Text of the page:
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Death Penalty Possible for Synagogue Shooter; Interview with State Representative Jay Costa; Trump Continues to Blame Media for Heated Rhetoric; Suspicious Package Addressed to CNN Intercepted at Atlanta Post Office; Aired 10-10:30a ET

Aired October 29, 2018 - 10:00   ET


[10:00:05] JIM SCIUTTO, CNN ANCHOR: A good Monday morning to you. I'm Jim Sciutto.

POPPY HARLOW, CNN ANCHOR: And I'm Poppy Harlow in New York. In just a few hours, two different suspects will have their first court appearance in two different states for two different crimes. What they have in common, they were both fueled by hate. One, a serial mail bomber who targeted political enemies and the free press. The other, an anti-Semitic gunman who killed 11 people worshiping on Saturday in a Pittsburgh synagogue. The deadliest attack on Jewish people in the history of this country.

SCIUTTO: We want to make clear that you will not hear the shooter's name or see his face at all on our broadcast. We're going to keep to that. We're going to focus instead on the victims. We're going to remember the victims of this massacre. Want to show their faces and share their stories.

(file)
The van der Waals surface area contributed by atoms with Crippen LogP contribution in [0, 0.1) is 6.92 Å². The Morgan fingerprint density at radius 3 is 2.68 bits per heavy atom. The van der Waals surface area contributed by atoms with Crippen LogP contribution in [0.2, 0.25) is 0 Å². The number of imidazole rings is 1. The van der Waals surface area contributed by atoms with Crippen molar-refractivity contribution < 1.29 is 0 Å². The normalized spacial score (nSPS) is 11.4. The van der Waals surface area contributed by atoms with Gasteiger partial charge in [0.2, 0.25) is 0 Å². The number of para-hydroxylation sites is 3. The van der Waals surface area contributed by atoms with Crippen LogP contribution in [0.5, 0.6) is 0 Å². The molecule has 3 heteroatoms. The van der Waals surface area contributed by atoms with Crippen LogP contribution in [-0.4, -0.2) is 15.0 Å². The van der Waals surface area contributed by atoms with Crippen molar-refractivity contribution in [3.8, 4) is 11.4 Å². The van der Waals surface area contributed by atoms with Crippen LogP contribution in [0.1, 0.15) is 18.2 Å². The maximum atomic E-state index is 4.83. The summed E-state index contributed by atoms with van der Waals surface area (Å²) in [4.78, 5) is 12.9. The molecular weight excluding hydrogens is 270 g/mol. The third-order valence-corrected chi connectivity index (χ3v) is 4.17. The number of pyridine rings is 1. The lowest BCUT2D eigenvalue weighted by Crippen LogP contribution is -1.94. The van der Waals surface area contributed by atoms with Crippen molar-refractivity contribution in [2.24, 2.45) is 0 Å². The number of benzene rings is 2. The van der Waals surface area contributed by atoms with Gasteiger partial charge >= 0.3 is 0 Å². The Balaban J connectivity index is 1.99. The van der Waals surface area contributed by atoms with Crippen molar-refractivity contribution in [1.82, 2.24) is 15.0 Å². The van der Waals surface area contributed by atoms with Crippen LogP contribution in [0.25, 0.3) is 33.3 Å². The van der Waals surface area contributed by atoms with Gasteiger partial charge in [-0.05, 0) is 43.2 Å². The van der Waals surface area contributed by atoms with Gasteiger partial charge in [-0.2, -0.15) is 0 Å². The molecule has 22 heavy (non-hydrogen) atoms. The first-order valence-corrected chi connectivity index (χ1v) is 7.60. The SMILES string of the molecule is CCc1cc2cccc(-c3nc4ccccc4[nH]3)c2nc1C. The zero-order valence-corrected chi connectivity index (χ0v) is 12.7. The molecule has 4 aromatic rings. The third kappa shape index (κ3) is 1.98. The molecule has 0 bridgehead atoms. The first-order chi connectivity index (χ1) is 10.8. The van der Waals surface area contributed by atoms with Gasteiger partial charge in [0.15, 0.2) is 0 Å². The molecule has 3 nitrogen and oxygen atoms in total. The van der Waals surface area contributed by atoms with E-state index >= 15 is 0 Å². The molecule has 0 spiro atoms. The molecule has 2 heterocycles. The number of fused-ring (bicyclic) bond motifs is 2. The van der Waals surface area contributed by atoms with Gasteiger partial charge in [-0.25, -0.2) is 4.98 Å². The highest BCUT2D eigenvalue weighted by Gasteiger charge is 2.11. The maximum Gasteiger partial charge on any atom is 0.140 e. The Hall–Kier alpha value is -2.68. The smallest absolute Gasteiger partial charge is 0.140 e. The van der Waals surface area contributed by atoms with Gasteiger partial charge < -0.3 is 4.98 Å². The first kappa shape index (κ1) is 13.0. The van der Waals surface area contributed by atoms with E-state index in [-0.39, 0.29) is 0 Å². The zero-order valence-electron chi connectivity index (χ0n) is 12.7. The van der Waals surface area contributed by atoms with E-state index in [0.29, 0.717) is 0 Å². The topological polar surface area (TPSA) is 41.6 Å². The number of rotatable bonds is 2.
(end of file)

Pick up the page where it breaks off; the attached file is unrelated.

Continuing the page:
Last night, thousands gathered to honor them in Pittsburgh. But this morning, synagogue leaders have conflicting opinions on whether President Trump should visit this community now.


LYNNETTE LEDERMAN, FORMER PRESIDENT OF THE TREE OF LIFE SYNAGOGUE: I do not welcome this president to my city. He is the purveyor of hate speech.

RABBI JEFFREY MYERS, TREE OF LIFE SYNAGOGUE: The president of the United States is always welcome. I'm a citizen, he's my president. He is certainly welcome.


SCIUTTO: What is the president saying this morning? He's using his favorite platform, Twitter, to take aim at a favorite target, the media. Blaming the media for fueling the anger. Calling the media the enemy of the people once again.

Joining us now live from Pittsburgh is CNN correspondent Jean Casarez.

Jean, you have been here with this community for some hours now, days. Tell us what's happening today as they cope with this. JEAN CASAREZ, CNN CORRESPONDENT: You know, we're downtown Pittsburgh